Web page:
Is Past Prelude?
Germany’s disastrous austerity policies would lead to the highest levels of unemployment among European countries during the Depression. With the centrist voices of moderation discredited, German voters elected a lunatic. They and the whole world suffered gravely for this incredible error. Could early debt forgiveness have made a difference? No one can know. Now in real time, we watch as Greek voters in their desperation elect their own slate of radicals. The Greek stock market is down 10% today. The price of its 2024 bonds are down 6% today. Remember that these bonds are held as “reserves” by Greek banks. Many of the share prices of these banks are selling off more than 20% today as investors begin to question their solvency. Can the specter of bank runs be far behind?
Greece’s newly elected leaders, far from striking a conciliatory tone, are aggressively lashing out across a whole host of policy avenues in Europe. Sad as this is, the lessons of history suggest ample precedent for such destructive behavior from angry voters. My fear is that this is one of the most intractable issues of our time. And the stakes have never been higher.
The US is now starting its seventh year of recovery from the worst crisis since the Great Depression. An incredible and unprecedented amount of central bank effort globally has been necessary to create even this tepid recovery. Now the world’s confidence in its central bankers, and their ability to stabilize markets and economies, has perhaps never been greater. But is this belief misplaced? The struggle playing out before us may shed important light upon this.
On one side are the indignant German voters and policy makers. They feel as though they have bent over backwards throwing good money after bad in keeping the profligates in Greece afloat. Yet in their own anger they have forgotten that once in 1931 they stood in exactly the same shoes as their Greek neighbors now find themselves.
On the other side of the table are the Greek voters. Greece’s long history of mismanagement put the country in the wrong place at the wrong time. The ascendant Germans, goaded on by their unthinking EU allies, pushed upon the Greeks a retributive austerity package that has not seen a first world equal in three generations. The recent economic experience of Greece has been both longer and deeper than the Great Depression. The Greek people have run out of hope. One can only imagine that the resolve of Greek voters to “do something” – no matter how counter-productive – is a feeling that runs deep.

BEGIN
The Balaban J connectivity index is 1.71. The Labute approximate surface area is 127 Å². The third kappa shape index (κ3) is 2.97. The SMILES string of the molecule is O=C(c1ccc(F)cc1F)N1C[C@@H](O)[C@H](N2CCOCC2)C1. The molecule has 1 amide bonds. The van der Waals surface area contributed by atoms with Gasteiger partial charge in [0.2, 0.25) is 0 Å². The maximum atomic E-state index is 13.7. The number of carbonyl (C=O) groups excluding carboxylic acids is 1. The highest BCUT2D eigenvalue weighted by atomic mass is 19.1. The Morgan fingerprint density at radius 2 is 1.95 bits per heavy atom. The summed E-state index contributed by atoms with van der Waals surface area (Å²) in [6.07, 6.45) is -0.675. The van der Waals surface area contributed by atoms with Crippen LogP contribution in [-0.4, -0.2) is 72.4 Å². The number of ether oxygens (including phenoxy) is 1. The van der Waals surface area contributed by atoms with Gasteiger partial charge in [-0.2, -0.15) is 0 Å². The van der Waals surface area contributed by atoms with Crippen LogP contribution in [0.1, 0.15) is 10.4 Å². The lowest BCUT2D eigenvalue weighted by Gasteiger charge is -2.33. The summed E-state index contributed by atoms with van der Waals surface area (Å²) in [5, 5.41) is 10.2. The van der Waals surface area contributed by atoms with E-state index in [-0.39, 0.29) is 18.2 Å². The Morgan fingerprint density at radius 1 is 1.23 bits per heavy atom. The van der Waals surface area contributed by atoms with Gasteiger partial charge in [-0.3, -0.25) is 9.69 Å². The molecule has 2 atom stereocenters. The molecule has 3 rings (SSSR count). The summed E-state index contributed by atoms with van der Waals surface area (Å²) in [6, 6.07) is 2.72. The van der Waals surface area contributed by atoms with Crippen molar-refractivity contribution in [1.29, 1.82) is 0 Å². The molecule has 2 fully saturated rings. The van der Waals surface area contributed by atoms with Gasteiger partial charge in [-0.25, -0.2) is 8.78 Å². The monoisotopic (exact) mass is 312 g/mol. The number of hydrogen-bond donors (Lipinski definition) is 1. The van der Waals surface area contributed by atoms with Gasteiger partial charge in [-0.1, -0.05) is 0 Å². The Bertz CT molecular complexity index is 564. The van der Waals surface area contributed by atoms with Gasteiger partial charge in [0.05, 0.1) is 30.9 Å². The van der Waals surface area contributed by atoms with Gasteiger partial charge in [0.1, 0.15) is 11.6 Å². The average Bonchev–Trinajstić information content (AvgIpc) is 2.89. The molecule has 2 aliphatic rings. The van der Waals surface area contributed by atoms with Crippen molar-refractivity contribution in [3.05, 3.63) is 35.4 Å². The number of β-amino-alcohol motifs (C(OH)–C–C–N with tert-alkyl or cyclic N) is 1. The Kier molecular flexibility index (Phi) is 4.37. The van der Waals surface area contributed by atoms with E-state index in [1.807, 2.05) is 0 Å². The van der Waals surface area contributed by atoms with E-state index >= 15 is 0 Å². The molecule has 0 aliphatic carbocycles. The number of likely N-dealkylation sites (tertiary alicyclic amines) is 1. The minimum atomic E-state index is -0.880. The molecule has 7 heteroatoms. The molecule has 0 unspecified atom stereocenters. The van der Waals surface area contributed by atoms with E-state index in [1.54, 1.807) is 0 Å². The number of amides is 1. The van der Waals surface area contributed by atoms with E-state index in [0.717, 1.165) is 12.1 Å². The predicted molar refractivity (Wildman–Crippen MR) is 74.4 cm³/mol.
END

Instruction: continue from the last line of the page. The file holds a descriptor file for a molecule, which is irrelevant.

Will this enormous struggle between electorates – German and Greek alike – finally reveal the flaw in the narrative: that of the all-powerful central banker (False Narrative: the Myth of the All-Powerful Central Banks?, 12/17/14). My belief is that it will. Interestingly enough, however, the market for now seems to be pricing in the belief that Greece’s problems may remain “contained” in the immortal words that Fed Chairman Bernanke used to describe the early days of the US subprime mortgage crisis in 2007. Will those words be just as wrong this time? Time will tell. If so, it’s a reasonable question to ask if we are not watching the opening act of our own modern “Götterdämmerung” in which will ultimately burn the temples of the market's gods, the Central Bankers.
Certainly there is no shortage of confusion in today’s financial world. But there is one thing on which you can count, and that is on our eternal vigilance when it comes to monitoring any contagion that may spread to our own markets from Greece. •
Picture Sources (In order)
1. Heinrich Bruening - Chancellor of Germany, Source: Wikipedia
2. Brünnhilde is consumed by the fire during the “Götterdämmerung,” the “Twilight of the Gods” by Arthur Rackham, Source: Wikipedia